The World Health Organisation reports that 33 of 50 of the Ministry of Health’s Primary Health Care facilities are closed, 11% of hospitals are not functioning and 23 ambulances have been affected by attacks. There is also a critical shortage of drugs and medical supplies. Gaza’s main hospital in the south of the Strip alerted that life saving operations would stop by Wednesday 25th because of fuel shortages.

“Access to primary healthcare services has become a distant dream,” a midwife at Al Shifa hospital told the UNFPA. “Many pregnant women are now internally displaced in schools, lacking basic essentials like clothing and hygiene items, privacy or access to bathrooms.”

Sleeping on the floor, in a school, with barely any food or basic hygiene items, a displaced pregnant woman told the UNFPA: “I couldn’t help but think about how my baby was feeling with every explosion. But every kick from my unborn child was giving me hope and strength”.

Higher risk of gender-based violence

Tensions are rising in the shelters as they get overcrowded. The lack of privacy, safety, and supplies increase the risks of domestic violence. As men are not able to fulfil their traditional role of providing and protecting their families, it negatively affects their perceptions of identity and worthiness, increasing intrafamilial tensions and putting women at risk of violence, the UNRWA explains.

women, gaza
Source: UN Women

There is also a higher risk of child marriages. In 2021, 23% of all registered marriages in Gaza included girls under 18 years of age. The escalation will exacerbate the situation, the organisation warns, as parents are already struggling with limited resources for their families, and also seek to protect young girls from the risks of sexual violence from strangers.

The worsening impact on mental health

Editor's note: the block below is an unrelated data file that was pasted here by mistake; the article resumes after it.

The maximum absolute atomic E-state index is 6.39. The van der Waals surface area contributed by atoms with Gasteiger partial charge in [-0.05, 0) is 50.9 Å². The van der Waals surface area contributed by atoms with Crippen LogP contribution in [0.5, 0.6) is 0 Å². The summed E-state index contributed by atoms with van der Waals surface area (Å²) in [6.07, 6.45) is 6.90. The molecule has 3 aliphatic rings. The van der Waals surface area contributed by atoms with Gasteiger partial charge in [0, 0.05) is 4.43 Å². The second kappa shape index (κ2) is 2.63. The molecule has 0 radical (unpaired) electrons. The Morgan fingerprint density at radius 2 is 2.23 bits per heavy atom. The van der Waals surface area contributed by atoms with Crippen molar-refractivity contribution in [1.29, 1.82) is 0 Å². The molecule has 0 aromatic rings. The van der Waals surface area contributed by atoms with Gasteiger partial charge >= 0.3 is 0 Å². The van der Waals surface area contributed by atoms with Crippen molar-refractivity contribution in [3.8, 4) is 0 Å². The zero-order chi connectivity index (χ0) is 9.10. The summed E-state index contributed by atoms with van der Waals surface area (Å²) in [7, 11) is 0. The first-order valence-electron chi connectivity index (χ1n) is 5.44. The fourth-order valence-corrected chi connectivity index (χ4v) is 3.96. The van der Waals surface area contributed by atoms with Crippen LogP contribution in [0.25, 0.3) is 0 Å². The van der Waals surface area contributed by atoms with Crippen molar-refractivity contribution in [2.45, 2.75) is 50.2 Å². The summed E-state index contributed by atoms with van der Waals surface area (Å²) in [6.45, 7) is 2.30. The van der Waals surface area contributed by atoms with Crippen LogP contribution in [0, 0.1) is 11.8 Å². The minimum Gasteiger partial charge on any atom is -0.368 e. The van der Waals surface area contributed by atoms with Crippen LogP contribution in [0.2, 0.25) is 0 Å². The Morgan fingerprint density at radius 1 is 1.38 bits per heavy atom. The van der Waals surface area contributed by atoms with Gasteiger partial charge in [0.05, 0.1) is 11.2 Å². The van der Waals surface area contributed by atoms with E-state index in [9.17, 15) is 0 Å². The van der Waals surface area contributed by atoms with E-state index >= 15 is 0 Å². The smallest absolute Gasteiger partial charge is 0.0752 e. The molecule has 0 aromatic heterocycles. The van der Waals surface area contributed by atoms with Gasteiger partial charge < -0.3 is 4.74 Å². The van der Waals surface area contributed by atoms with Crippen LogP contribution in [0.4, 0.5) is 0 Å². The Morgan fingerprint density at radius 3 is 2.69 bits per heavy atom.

Mental health data collected by UNRWA is alarming. It shows that the most sought-after service provided by their social workers is psychosocial support. Women represent 54% of those seeking psychological help, revealing high levels of distress. Parents at the emergency shelters have reported increased levels of fear, anxiety, insecurity, and panic attacks among children – some have stopped talking.

Psychological trauma adds to an already dire state for mental health: due to previous conflicts, 98% of women already feared for their safety, and depression levels were high due to a deep sense of hopelessness as well as unemployment.

“The situation is growing more dire by the hour,” Antonio Guterres said at a UN Security Council meeting on Tuesday. The UN Chief is calling for an immediate humanitarian ceasefire “to ease epic suffering, make the delivery of aid easier and safer and facilitate the release of hostages.”

Guterres said nothing could justify the deliberate killing and kidnapping of civilians, or the Hamas rocket launches against civilian targets, but that it was important to recognise the attacks by Hamas “did not happen in a vacuum.”

“The Palestinian people have been subjected to 56 years of suffocating occupation”, he said. “But the grievances of the Palestinian people cannot justify the appalling attacks by Hamas. And those appalling attacks cannot justify the collective punishment of the Palestinian people.”

Alia Chebbab


Featured image: Photo by RafahKid / CC BY-SA 2.0 DEED